In a Q&A, Boeing’s vice-president, Scott Stocker discusses the power of Lean, and why the company is so passionate about its efforts.
The Boeing 737 team in Renton, Washington, saved time when they standardised the task of installing sidewall pockets on the 737 MAX. Using a new drill that is safer, faster and cleaner, installers can cut holes in the sidewall and install a pocket in under 10 minutes. That’s an improvement from 90 minutes, saving the team more than an hour on the task.
Q) Simply put, what is Lean?
Lean is a way of thinking and acting that enables teams to solve problems and make continuous improvements. It’s about listening to the people who do the work, cutting waste and growing more efficient and predictable. Lean is not just a mantra; it’s a fundamental principle of engineering excellence and operational stability.
Q) Why are Lean principles important for the aerospace industry in particular?
By reducing waste and streamlining processes, Lean helps increase efficiency and productivity. Every Lean improvement – from manufacturing to design and customer support – helps us deliver on our quality, safety and on-time delivery commitments to our customers.
Q) What are the challenges of Lean for a global workforce?
Let’s talk about some common challenges, but more importantly, how to overcome them. Five tips for going Lean:
Cultural alignment: Foster a common Lean culture by providing training and mentorship. Emphasise the shared vision and benefits of Lean, highlighting its positive impact on daily work. Encourage leaders to act as Lean champions and drive change within their teams.
Communication and coordination: Use digital communication platforms and collaboration tools to communicate and share ideas across different locations. Regular virtual meetings, webinars and shared online spaces can help align teams and share best practices. Consolidate Lean initiatives and track the progress to ensure consistency and avoid redundancy.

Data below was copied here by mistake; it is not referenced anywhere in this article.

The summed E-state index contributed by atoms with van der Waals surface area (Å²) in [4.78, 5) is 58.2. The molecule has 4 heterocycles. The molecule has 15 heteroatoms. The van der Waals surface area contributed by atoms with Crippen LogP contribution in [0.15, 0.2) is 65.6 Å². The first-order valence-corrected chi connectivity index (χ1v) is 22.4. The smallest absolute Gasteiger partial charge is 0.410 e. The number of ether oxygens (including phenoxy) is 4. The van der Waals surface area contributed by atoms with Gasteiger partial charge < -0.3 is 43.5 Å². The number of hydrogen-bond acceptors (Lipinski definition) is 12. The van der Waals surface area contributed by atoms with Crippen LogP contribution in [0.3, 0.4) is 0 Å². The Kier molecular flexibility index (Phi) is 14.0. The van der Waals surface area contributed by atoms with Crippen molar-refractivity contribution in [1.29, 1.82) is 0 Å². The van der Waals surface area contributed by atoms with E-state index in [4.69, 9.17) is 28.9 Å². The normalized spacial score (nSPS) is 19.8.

Change: Involve employees at every level when implementing Lean principles. Seek their input, feedback and ideas to engage everyone in the improvement journey. Provide training and support to help teammates adapt to Lean principles. Show them how Lean benefits their daily work and expands their skills and competencies, which could lead to new career opportunities.
Standardisation: Start with pilot projects in specific areas, and use them as models to scale Lean practices gradually. Identify early successes and share them across the organisation to build momentum. Implement a robust training program for new hires to embed Lean principles in the organisation’s culture from the beginning.
Continuous improvement: Promote Lean thinking as an ongoing process rather than a one-time initiative. Encourage others to share improvement ideas and celebrate their successes. Establish regular performance review and feedback mechanisms to track progress and make step-by-step improvements.
Q) How are Lean improvements driving innovation?
We’re challenging ourselves to crush bureaucracy. We’re questioning what processes are redundant, and rethinking what hinders creativity and innovation. As teams, we’re working together to identify and eliminate bureaucratic practices, streamlining decision-making processes, and empowering one another to take ownership of our work. Reducing unnecessary administrative burdens energises teams to be creative and find new solutions for the complex problems of the aerospace industry. And that’s driving innovation.